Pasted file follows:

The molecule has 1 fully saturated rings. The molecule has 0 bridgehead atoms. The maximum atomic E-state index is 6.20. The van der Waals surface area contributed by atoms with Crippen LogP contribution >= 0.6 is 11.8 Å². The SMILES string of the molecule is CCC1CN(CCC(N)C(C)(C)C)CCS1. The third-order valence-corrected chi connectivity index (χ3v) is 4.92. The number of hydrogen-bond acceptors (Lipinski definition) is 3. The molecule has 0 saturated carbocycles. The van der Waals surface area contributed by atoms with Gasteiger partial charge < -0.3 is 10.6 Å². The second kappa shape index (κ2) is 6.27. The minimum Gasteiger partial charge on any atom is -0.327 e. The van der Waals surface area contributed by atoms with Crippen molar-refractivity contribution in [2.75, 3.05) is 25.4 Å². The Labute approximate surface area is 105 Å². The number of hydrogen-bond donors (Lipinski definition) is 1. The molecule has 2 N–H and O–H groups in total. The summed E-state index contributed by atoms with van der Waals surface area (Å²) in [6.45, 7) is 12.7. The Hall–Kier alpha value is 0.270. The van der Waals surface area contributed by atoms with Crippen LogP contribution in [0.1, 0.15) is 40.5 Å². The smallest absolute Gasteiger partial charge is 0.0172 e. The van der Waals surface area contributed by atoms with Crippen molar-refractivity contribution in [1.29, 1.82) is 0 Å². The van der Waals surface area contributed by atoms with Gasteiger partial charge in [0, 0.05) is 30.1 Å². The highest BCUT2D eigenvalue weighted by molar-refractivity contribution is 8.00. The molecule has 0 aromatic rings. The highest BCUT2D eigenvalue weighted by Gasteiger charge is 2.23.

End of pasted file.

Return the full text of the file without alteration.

The molecule has 1 fully saturated rings. The molecule has 0 bridgehead atoms. The maximum atomic E-state index is 6.20. The van der Waals surface area contributed by atoms with Crippen LogP contribution >= 0.6 is 11.8 Å². The SMILES string of the molecule is CCC1CN(CCC(N)C(C)(C)C)CCS1. The third-order valence-corrected chi connectivity index (χ3v) is 4.92. The number of hydrogen-bond acceptors (Lipinski definition) is 3. The molecule has 0 saturated carbocycles. The van der Waals surface area contributed by atoms with Gasteiger partial charge < -0.3 is 10.6 Å². The second kappa shape index (κ2) is 6.27. The minimum Gasteiger partial charge on any atom is -0.327 e. The van der Waals surface area contributed by atoms with Crippen molar-refractivity contribution in [2.75, 3.05) is 25.4 Å². The Labute approximate surface area is 105 Å². The number of hydrogen-bond donors (Lipinski definition) is 1. The molecule has 2 N–H and O–H groups in total. The summed E-state index contributed by atoms with van der Waals surface area (Å²) in [6.45, 7) is 12.7. The Hall–Kier alpha value is 0.270. The van der Waals surface area contributed by atoms with Crippen LogP contribution in [0.1, 0.15) is 40.5 Å². The smallest absolute Gasteiger partial charge is 0.0172 e. The van der Waals surface area contributed by atoms with Crippen molar-refractivity contribution in [1.29, 1.82) is 0 Å². The van der Waals surface area contributed by atoms with Gasteiger partial charge in [0, 0.05) is 30.1 Å². The highest BCUT2D eigenvalue weighted by molar-refractivity contribution is 8.00. The molecule has 0 aromatic rings. The highest BCUT2D eigenvalue weighted by Gasteiger charge is 2.23.